Externally protruding sheet die deckles and/or appendages are other
factors along with the physical diametrical size of the chrome rolls.
The sheet die can be profiled by using a
contoured body so its fits closely into the matting chrome rolls. Internal and/or 'pinch' shim deckles (i.e.;
pinch shim deckles reside between and inside of the lips and is usually made
from aluminum shim stock to suitably fill the die lip gaps) may be used to control the curtain width
entering the nipping area while avoiding protrusions from the die surface as
not to force the distance to widen. And
reducing the leading roll diameter such that the gap is minimized may also be
sheet width and sheet die deckling.
There are several accepted practices used for limiting the overall width
of the molten polymer curtain that exits the sheet die forms the rolling melt
bank between the nipping rolls. Internal
and pinch shim deckles were mentioned above as effective deckle methods. External deckles are also commonly used, but
protrude from the face of the sheet die
which increases the operating die exit to roll nip gap distance. Additionally increasing the die lip exit to
roll nip gap distance while increasing the overall line speed for the roll
stand will reduce the width of the molten curtain due to a phenomenon referred
to as 'draw down'.
By drawing the sheet width
down the thickness of the melt curtain will increase along with the edge bead
that subsequently forms. This is not a
desirable outcome for thin gauge sheet processing as it creates more problems
that is solves, including excessive sheet orientation which can lead to
dimensional stability issues and heavy sheet edge gauge bands making it
difficult to maintain a uniform melt bank and properly polish the sheet across
the entire width.
5. Roll construction & quality. Suitable roll design and construction is
essential when operating at higher roll loads.
Thin gauge sheet production requires high quality rolls and a system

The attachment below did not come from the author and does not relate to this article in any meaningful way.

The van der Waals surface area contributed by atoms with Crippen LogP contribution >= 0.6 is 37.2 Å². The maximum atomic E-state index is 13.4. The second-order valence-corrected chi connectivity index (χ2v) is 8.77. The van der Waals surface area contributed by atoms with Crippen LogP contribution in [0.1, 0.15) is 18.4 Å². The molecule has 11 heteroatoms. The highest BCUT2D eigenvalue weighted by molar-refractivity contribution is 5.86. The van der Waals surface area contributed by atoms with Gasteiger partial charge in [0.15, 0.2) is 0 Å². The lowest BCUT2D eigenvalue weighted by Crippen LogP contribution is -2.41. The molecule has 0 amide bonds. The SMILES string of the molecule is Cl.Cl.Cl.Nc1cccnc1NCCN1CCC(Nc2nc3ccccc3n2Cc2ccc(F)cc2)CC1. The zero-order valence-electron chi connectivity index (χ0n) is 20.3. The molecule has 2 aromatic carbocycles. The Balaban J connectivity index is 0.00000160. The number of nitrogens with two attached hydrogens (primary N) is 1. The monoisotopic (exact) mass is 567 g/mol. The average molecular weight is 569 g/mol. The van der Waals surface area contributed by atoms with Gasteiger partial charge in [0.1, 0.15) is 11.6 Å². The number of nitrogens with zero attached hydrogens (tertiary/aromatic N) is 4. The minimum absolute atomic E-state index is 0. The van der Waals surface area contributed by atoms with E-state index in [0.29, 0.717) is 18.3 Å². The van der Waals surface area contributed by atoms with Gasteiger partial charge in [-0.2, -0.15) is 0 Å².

capable of operating at high roll loads with precision. The roll journal and bearings used are
critical. C1 spherical tapered roller
bearings provide the best operating precision yielding a TIR (total indicated
run out) of 0.0005 inches or less. Roll
shafts and bearing journals must be designed accordingly. The overall roll shell construction and style
must accommodate precise rotation while under extreme loads. Required roll loads as high as 1000 PLI
(pounds per linear inch) MOL are not uncommon when processing thin gauge
sheet. High quality roll finishes are
also essential in order to reduce the variability that can be seen in coarser
roll finish treatments. Typically a
highly polished chrome super finish of 0.5 ra is recommended.
6. Roll closing forces and resultant nipping loads. The following chart summarizes the
recommended operating roll loads required to produce and maintain consistent
thin gauge sheet:
Material Thickness (mils) Operating Roll Load (PLI)
PP 10 - 14 800
- 12 600 - 800
PS 6 - 12 500
PLA 12 - 15 600
PETG 12 - 15 600
In order to generate suitable operating roll
loads such that the rolls remain closed a boosted pneumatic or hydraulic roll
actuation method is recommended.
Inadequate load generation will prevent the rolls from holding the
desired gap and a poor outcome will result.
7. Counteracting roll deflection (see Figure 1). The overall design and quality of steel
chrome rolls will determine the degree of deflection realized when placed under
load. Higher loads will result in
greater deflections. The level of
deflection may be significant when compared to the target gauge desired and can
result in an inability to produce high quality sheet. A deflecting roll will cause a relatively
high gauge band to form in the center of the sheet coinciding with the
deflection pattern that is being produced.
For example, if the sheet gauge target is 10 mils and the resultant roll
deflection is 3 mils the net variance is 30 % above the target gauge - which is
unacceptable. A reasonable gauge
performance would be +/- 3 percent of target throughout the range of thinner
There are three basic methods for counteracting
the adverse effects of roll deflection.
A crowned roll features a pre-ground camber to the roll. While this technique works it is limited to a
narrow range of products since the geometry of the camber is fixed and limits
the operational deflection conformity to a reduced processing window. Counter bending rolls feature design
attributes which attempts to bend the roll in an opposite direction to the load
such that it conforms to the mating roll thus minimizing the effects of the
deflection pattern. This technique also
possesses limitations as to the overall effectiveness across a wide operating
range. Roll loads less than 800 PLI are
required due to the spring constant and mechanical limitations of the operating
window for this roll design method. And
finally roll skewing employs a cross axis positioning of the roll such that the